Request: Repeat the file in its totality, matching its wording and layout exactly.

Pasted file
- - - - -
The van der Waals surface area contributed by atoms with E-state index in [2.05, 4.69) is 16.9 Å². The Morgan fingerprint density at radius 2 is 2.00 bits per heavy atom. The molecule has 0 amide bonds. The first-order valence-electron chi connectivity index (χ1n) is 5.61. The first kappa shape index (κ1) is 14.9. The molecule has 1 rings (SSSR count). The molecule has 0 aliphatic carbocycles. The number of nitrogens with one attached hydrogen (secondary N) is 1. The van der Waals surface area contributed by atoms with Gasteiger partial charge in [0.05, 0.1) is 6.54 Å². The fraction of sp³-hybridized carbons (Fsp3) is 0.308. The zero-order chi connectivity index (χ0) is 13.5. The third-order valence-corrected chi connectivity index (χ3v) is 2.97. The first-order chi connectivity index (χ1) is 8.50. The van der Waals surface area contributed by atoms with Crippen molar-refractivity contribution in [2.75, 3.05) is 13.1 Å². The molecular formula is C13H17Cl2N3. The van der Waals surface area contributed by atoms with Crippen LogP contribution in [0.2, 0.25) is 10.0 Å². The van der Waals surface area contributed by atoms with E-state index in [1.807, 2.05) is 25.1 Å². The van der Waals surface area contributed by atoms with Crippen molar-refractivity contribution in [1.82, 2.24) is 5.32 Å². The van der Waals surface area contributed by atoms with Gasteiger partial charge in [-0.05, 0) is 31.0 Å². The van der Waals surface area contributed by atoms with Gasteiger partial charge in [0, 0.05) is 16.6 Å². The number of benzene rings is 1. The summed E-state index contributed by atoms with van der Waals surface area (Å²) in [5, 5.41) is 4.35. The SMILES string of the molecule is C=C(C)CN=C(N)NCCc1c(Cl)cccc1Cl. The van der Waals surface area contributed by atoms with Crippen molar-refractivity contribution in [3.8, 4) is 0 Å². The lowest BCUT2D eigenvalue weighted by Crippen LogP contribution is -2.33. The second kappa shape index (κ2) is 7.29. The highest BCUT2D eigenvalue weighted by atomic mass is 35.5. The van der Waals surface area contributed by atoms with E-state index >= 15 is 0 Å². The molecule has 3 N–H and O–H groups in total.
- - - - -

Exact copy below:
The van der Waals surface area contributed by atoms with E-state index in [2.05, 4.69) is 16.9 Å². The Morgan fingerprint density at radius 2 is 2.00 bits per heavy atom. The molecule has 0 amide bonds. The first-order valence-electron chi connectivity index (χ1n) is 5.61. The first kappa shape index (κ1) is 14.9. The molecule has 1 rings (SSSR count). The molecule has 0 aliphatic carbocycles. The number of nitrogens with one attached hydrogen (secondary N) is 1. The van der Waals surface area contributed by atoms with Gasteiger partial charge in [0.05, 0.1) is 6.54 Å². The fraction of sp³-hybridized carbons (Fsp3) is 0.308. The zero-order chi connectivity index (χ0) is 13.5. The third-order valence-corrected chi connectivity index (χ3v) is 2.97. The first-order chi connectivity index (χ1) is 8.50. The van der Waals surface area contributed by atoms with Crippen molar-refractivity contribution in [2.75, 3.05) is 13.1 Å². The molecular formula is C13H17Cl2N3. The van der Waals surface area contributed by atoms with Crippen LogP contribution in [0.2, 0.25) is 10.0 Å². The van der Waals surface area contributed by atoms with E-state index in [1.807, 2.05) is 25.1 Å². The van der Waals surface area contributed by atoms with Crippen molar-refractivity contribution in [1.82, 2.24) is 5.32 Å². The van der Waals surface area contributed by atoms with Gasteiger partial charge in [-0.05, 0) is 31.0 Å². The van der Waals surface area contributed by atoms with Gasteiger partial charge in [0, 0.05) is 16.6 Å². The number of benzene rings is 1. The summed E-state index contributed by atoms with van der Waals surface area (Å²) in [5, 5.41) is 4.35. The SMILES string of the molecule is C=C(C)CN=C(N)NCCc1c(Cl)cccc1Cl. The van der Waals surface area contributed by atoms with Crippen molar-refractivity contribution in [3.8, 4) is 0 Å². The lowest BCUT2D eigenvalue weighted by Crippen LogP contribution is -2.33. The second kappa shape index (κ2) is 7.29. The highest BCUT2D eigenvalue weighted by atomic mass is 35.5. The van der Waals surface area contributed by atoms with E-state index >= 15 is 0 Å². The molecule has 3 N–H and O–H groups in total.